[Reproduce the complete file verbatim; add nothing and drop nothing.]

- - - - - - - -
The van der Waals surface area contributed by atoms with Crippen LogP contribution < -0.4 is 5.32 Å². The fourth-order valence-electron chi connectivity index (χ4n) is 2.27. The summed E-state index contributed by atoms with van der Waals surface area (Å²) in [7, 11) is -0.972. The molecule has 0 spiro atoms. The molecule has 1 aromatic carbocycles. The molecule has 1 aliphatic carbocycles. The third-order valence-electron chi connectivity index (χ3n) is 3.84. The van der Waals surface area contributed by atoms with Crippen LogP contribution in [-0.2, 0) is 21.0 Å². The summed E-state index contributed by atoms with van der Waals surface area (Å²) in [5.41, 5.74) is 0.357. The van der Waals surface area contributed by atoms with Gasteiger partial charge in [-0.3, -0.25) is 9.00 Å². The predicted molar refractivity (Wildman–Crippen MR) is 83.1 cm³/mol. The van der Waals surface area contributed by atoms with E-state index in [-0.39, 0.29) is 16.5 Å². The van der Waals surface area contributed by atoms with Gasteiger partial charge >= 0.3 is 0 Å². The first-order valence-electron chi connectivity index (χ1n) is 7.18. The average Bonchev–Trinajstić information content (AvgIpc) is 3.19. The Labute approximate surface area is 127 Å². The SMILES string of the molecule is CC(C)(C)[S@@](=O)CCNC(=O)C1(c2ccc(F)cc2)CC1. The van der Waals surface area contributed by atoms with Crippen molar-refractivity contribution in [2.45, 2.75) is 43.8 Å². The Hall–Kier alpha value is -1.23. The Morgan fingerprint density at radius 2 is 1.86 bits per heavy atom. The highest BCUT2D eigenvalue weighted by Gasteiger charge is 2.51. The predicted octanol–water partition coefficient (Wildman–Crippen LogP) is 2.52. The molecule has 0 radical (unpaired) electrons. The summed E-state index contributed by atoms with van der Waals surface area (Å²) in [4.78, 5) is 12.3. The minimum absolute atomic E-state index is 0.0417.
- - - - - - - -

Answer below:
The van der Waals surface area contributed by atoms with Crippen LogP contribution < -0.4 is 5.32 Å². The fourth-order valence-electron chi connectivity index (χ4n) is 2.27. The summed E-state index contributed by atoms with van der Waals surface area (Å²) in [7, 11) is -0.972. The molecule has 0 spiro atoms. The molecule has 1 aromatic carbocycles. The molecule has 1 aliphatic carbocycles. The third-order valence-electron chi connectivity index (χ3n) is 3.84. The van der Waals surface area contributed by atoms with Crippen LogP contribution in [-0.2, 0) is 21.0 Å². The summed E-state index contributed by atoms with van der Waals surface area (Å²) in [5.41, 5.74) is 0.357. The van der Waals surface area contributed by atoms with Gasteiger partial charge in [-0.3, -0.25) is 9.00 Å². The predicted molar refractivity (Wildman–Crippen MR) is 83.1 cm³/mol. The van der Waals surface area contributed by atoms with E-state index in [-0.39, 0.29) is 16.5 Å². The van der Waals surface area contributed by atoms with Gasteiger partial charge >= 0.3 is 0 Å². The first-order valence-electron chi connectivity index (χ1n) is 7.18. The average Bonchev–Trinajstić information content (AvgIpc) is 3.19. The Labute approximate surface area is 127 Å². The SMILES string of the molecule is CC(C)(C)[S@@](=O)CCNC(=O)C1(c2ccc(F)cc2)CC1. The van der Waals surface area contributed by atoms with Crippen molar-refractivity contribution in [2.45, 2.75) is 43.8 Å². The Hall–Kier alpha value is -1.23. The Morgan fingerprint density at radius 2 is 1.86 bits per heavy atom. The highest BCUT2D eigenvalue weighted by Gasteiger charge is 2.51. The predicted octanol–water partition coefficient (Wildman–Crippen LogP) is 2.52. The molecule has 0 radical (unpaired) electrons. The summed E-state index contributed by atoms with van der Waals surface area (Å²) in [4.78, 5) is 12.3. The minimum absolute atomic E-state index is 0.0417.